Ren Allen, 2002
Or something to that effect.
But because I didn't here's what it led to.....
We picked out some bones and glued them to a piece of cardboard...they made guesses at what bone it was. Online they reconstructed an entire skeleton, the website led us to owl pellets, then the Oakland zoo, green monkeys, Muntjacks (don't even ask how long we spent on the various species of Muntjacks), somehow in between all this we got hungry and made Potato Latkes which we ate with chopsticks that the kids were fascinated with at the grocery store. Later, they read a book and watched a movie in which chopsticks were used (no, this was not planned...just serendipity).
I can't tell you the things we learned or it would take up way too much room here. One thing just naturally led to another. One of my children popped in occasionally to see what we were up to and absorbed only a few tidbits while happily roller blading the rest of the time.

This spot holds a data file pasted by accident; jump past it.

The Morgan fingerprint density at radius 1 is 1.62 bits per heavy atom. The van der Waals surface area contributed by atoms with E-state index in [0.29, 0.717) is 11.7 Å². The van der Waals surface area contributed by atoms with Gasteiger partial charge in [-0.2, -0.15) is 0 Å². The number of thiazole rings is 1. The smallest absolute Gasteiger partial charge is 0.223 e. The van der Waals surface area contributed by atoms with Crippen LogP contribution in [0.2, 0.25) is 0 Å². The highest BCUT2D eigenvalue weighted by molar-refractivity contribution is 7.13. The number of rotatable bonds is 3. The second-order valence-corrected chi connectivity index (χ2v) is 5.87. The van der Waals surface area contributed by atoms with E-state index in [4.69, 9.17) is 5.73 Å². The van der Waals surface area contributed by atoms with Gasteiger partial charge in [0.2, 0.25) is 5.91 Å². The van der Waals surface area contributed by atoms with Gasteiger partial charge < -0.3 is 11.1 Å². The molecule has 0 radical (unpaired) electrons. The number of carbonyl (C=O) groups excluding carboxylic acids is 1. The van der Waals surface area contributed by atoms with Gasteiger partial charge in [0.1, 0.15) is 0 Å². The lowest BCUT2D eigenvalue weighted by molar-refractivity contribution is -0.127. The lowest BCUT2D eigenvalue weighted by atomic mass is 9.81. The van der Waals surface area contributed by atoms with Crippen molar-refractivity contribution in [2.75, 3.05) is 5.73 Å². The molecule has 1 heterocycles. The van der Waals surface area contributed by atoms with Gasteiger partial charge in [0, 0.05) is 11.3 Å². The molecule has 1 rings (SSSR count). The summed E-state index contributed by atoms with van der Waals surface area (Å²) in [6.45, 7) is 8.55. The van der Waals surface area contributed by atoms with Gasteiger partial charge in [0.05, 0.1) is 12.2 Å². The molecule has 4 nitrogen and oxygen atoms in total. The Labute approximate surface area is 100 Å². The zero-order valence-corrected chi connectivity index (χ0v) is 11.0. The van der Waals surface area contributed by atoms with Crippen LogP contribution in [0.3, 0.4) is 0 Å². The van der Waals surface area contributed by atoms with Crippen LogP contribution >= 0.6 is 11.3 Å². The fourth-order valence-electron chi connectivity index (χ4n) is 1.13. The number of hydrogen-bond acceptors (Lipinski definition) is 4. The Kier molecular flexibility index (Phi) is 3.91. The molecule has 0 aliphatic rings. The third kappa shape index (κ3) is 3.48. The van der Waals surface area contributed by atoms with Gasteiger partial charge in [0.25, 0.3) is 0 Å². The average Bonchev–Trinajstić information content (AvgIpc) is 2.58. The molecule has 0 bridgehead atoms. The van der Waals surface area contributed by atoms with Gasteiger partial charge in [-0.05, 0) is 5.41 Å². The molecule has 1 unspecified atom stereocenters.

So the moral of the story is it's us, the parents that must change. Unschooling works. It always works. But only if we can be as excited and interested as our children.
Or at least offer an avenue for them. Not everyone would be able to not get squeamish at a dead squirrel...but "hey, here are some gloves and a jar" would at least not slam the door of opportunity in their face.
I don't worry anymore that my children won't learn everything they need to for this life. I also see that joyful learning can only happen if we are open and totally willing to see every moment, every interest, everything as opportunity. We never know what a tidbit of information, or an experience might lead to...and not knowing can bring a sense of mystery to this whole Unschooling life. If we keep that sense of mystery, that feeling that this COULD lead to big things, (but if it doesn't that's ok too) we will so much better be able to serve our children well when supporting and encouraging their unique interests and pursuits. That's what it's all about for me.
Being an avenue instead of a closed door.